There was another solution I found, however. There was a small library here which I used as a starting point for an alternate solution: http://www.thomasfrank.se/global_namespace.html

It's not perfect (may need some tweaking to make it a little more stable, like adding a try-catch block around the AJAX call for example so that cross-domain scripts don't crash it). The way it works is that all external scripts files and internal scripts are parsed through, extracting a ton of words which can then be used to clear properties from the window object.

We actually experienced something very strange - this script wasn't properly picking up a lot of our variables... It turns out that it uses document.scripts to get all the loaded scripts on the page to be able to loop through them and parse them. The issue is that jQuery doesn't load external pages on the page in that way. What it does is simply pass the code to exec from what I know. As such, no script tag is actually added to the page.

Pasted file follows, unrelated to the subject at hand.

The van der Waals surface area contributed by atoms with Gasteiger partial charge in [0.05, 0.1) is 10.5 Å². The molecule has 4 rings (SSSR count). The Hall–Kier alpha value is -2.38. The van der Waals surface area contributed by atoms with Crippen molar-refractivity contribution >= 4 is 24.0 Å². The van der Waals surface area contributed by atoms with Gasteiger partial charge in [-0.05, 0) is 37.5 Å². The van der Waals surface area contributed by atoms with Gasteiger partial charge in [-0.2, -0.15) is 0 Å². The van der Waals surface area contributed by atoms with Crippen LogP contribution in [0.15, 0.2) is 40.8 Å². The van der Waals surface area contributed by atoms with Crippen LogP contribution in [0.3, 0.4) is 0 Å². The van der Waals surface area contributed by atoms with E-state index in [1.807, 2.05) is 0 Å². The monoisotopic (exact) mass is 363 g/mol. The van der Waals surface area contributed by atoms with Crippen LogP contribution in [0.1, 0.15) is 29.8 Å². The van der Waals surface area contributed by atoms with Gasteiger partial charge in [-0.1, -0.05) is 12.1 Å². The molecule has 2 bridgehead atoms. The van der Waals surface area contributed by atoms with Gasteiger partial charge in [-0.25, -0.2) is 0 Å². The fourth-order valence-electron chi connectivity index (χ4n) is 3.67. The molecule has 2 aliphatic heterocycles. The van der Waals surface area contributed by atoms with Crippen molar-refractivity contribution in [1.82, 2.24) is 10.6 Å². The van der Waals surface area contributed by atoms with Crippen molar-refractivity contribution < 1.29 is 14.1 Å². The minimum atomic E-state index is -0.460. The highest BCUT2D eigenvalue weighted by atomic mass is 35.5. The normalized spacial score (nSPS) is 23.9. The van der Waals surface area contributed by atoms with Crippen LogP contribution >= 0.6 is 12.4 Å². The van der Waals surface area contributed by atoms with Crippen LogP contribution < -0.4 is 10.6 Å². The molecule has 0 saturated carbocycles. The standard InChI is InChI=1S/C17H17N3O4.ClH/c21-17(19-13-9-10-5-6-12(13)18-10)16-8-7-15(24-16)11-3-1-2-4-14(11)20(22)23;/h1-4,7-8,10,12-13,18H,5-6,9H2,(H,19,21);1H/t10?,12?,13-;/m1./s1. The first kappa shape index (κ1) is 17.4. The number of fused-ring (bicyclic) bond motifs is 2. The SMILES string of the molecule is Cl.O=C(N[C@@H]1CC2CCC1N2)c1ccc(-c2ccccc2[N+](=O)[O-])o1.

The fix for this is to parse the raw AJAX response and store a reference to all the script tags (as well as, I suppose, extract the inline scripts) and then modify the library to be able to handle these files. This should work but all this processing going on was too scary for speed reasons - finding that we could simply do a search & replace on all variable definitions and have most of the job without the requirement of copious amounts of work for each page load made it obvious which path we should take.

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Any example code for "Clearing" custom variable? – Trinh Hoang Nhu Aug 10 '12 at 5:53